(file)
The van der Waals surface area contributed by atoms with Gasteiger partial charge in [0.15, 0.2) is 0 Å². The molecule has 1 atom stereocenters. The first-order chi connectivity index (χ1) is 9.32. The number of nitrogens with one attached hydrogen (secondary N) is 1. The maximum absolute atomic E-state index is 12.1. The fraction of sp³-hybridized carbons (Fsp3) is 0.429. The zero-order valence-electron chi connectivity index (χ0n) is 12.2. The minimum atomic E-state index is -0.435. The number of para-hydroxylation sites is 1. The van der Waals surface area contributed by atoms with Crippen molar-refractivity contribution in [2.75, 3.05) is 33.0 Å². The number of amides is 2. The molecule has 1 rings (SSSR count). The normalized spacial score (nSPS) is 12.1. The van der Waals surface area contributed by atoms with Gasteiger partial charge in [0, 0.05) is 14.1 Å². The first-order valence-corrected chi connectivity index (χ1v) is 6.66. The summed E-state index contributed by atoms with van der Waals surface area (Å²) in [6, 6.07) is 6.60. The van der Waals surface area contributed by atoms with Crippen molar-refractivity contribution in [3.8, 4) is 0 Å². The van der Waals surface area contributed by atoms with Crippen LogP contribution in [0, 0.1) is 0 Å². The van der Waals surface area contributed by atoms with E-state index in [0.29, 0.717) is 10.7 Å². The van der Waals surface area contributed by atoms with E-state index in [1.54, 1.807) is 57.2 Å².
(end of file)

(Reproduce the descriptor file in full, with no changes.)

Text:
The van der Waals surface area contributed by atoms with Gasteiger partial charge in [0.15, 0.2) is 0 Å². The molecule has 1 atom stereocenters. The first-order chi connectivity index (χ1) is 9.32. The number of nitrogens with one attached hydrogen (secondary N) is 1. The maximum absolute atomic E-state index is 12.1. The fraction of sp³-hybridized carbons (Fsp3) is 0.429. The zero-order valence-electron chi connectivity index (χ0n) is 12.2. The minimum atomic E-state index is -0.435. The number of para-hydroxylation sites is 1. The van der Waals surface area contributed by atoms with Crippen molar-refractivity contribution in [2.75, 3.05) is 33.0 Å². The number of amides is 2. The molecule has 1 rings (SSSR count). The normalized spacial score (nSPS) is 12.1. The van der Waals surface area contributed by atoms with Gasteiger partial charge in [0, 0.05) is 14.1 Å². The first-order valence-corrected chi connectivity index (χ1v) is 6.66. The summed E-state index contributed by atoms with van der Waals surface area (Å²) in [6, 6.07) is 6.60. The van der Waals surface area contributed by atoms with Crippen molar-refractivity contribution in [3.8, 4) is 0 Å². The van der Waals surface area contributed by atoms with Crippen LogP contribution in [0, 0.1) is 0 Å². The van der Waals surface area contributed by atoms with E-state index in [0.29, 0.717) is 10.7 Å². The van der Waals surface area contributed by atoms with E-state index in [1.54, 1.807) is 57.2 Å².